watching, reading, and writing stories

The Lego Movie and “The Special”

on February 25, 2014


This past weekend I finally made it out to the theaters and got to see one of the films I was looking forward to: The Lego Movie. I played with these as a kid, although my brothers were more invested in the toy than I was. But I thought the film looked interesting, not to mention hilarious. I love Chris Pratt’s comedy and couldn’t wait to see the movie.

I don’t want to say I was disappointed, I really did love the movie. But I wasn’t overly impressed either. I guess the film met my expectations and that’s about it. A lot of the jokes that I’d seen in the trailers were there, and they were still funny. And I liked how the film dealt with not only Lego characters, but also the people who play with them. It seemed to categorize the types of people who play with Legos into two groups: those who follow instructions, and those who invent as they see fit to make their own creations. The film did a good job of showing the pros and cons of both. The characters who invented as they wished were often fighting with the other characters, trying to say their creation was the best, while the characters who only followed instructions were able to work together and accomplish bigger things as a team. But sometimes creativity was really needed, and being able to improvise instead of following specific instructions was especially useful.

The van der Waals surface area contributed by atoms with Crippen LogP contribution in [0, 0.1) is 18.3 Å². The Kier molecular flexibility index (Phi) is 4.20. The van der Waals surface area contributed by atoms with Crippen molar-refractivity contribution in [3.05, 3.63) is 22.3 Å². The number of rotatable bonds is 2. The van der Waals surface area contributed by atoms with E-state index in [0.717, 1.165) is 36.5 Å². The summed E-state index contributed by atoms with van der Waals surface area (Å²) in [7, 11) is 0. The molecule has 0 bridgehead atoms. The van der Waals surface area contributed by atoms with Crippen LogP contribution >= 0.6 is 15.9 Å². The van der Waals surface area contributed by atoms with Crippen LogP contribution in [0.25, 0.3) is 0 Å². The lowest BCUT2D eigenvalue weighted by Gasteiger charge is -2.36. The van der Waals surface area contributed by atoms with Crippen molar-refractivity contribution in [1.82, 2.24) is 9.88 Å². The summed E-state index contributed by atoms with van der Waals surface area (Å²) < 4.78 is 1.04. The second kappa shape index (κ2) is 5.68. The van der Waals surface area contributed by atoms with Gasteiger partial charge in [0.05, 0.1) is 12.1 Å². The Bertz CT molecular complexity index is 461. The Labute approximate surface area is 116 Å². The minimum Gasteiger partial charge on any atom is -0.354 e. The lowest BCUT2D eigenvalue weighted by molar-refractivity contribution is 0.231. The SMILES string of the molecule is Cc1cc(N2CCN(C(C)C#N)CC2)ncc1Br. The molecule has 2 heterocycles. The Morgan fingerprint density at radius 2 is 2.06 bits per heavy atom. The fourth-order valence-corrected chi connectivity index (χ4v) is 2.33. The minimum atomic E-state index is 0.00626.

If there was one thing I would complain about, it was the action shots. I had trouble keeping up with what was happening in these scenes. Maybe the camera angles were too wide and there was too much information, so I didn’t know what to focus on. Or maybe the “blockyness” of Legos made it harder for my eyes to understand what was what. In any case, several of the action scenes seemed to blow past me in a blur of motion.

But the biggest thing I liked from the movie was showing how much each person, even a blocky Lego character, wants to be special. The whole premiss of the movie is that “The Special” will save the Lego world. I think all of us long to be significant, and hope that our lives mean something. Not only our hero in the movie, but even side characters, longed to be special. And ultimately, this is how our hero, Emmit, saves the day. He realizes his own “specialness” and tells the villain that he is important too, that he is special.

This reminds me of what I have been learning in church recently; that God created each person uniquely with a specific way of reflecting His glory and a purpose that goes beyond themselves to affect others. I think this is something we all need to remember and be able to tell others around us. We all have a purpose, we all are “special” and we shouldn’t look down on others or ourselves as unimportant. We should encourage and remind each other that we all have value, we all are important, because we are all made in the image of God.


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